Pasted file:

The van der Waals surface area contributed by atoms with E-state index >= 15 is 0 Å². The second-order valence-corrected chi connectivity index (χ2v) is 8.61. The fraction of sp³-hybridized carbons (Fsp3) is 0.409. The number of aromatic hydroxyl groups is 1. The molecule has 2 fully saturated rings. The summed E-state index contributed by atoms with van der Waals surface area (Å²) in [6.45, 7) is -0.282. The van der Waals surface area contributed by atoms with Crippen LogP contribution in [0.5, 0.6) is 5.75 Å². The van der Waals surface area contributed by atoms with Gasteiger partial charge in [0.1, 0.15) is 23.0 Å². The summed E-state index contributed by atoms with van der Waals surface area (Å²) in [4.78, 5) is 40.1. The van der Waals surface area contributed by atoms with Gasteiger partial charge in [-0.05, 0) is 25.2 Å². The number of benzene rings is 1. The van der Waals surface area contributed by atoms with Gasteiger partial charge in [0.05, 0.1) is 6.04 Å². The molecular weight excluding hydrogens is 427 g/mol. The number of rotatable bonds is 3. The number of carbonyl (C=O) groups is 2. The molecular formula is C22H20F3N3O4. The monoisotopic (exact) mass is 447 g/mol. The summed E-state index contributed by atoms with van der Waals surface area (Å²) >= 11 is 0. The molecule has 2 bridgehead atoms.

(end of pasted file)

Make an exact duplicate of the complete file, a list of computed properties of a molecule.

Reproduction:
The van der Waals surface area contributed by atoms with E-state index >= 15 is 0 Å². The second-order valence-corrected chi connectivity index (χ2v) is 8.61. The fraction of sp³-hybridized carbons (Fsp3) is 0.409. The number of aromatic hydroxyl groups is 1. The molecule has 2 fully saturated rings. The summed E-state index contributed by atoms with van der Waals surface area (Å²) in [6.45, 7) is -0.282. The van der Waals surface area contributed by atoms with Crippen LogP contribution in [0.5, 0.6) is 5.75 Å². The van der Waals surface area contributed by atoms with Gasteiger partial charge in [0.1, 0.15) is 23.0 Å². The summed E-state index contributed by atoms with van der Waals surface area (Å²) in [4.78, 5) is 40.1. The van der Waals surface area contributed by atoms with Gasteiger partial charge in [-0.05, 0) is 25.2 Å². The number of benzene rings is 1. The van der Waals surface area contributed by atoms with Gasteiger partial charge in [0.05, 0.1) is 6.04 Å². The molecular weight excluding hydrogens is 427 g/mol. The number of rotatable bonds is 3. The number of carbonyl (C=O) groups is 2. The molecular formula is C22H20F3N3O4. The monoisotopic (exact) mass is 447 g/mol. The summed E-state index contributed by atoms with van der Waals surface area (Å²) >= 11 is 0. The molecule has 2 bridgehead atoms.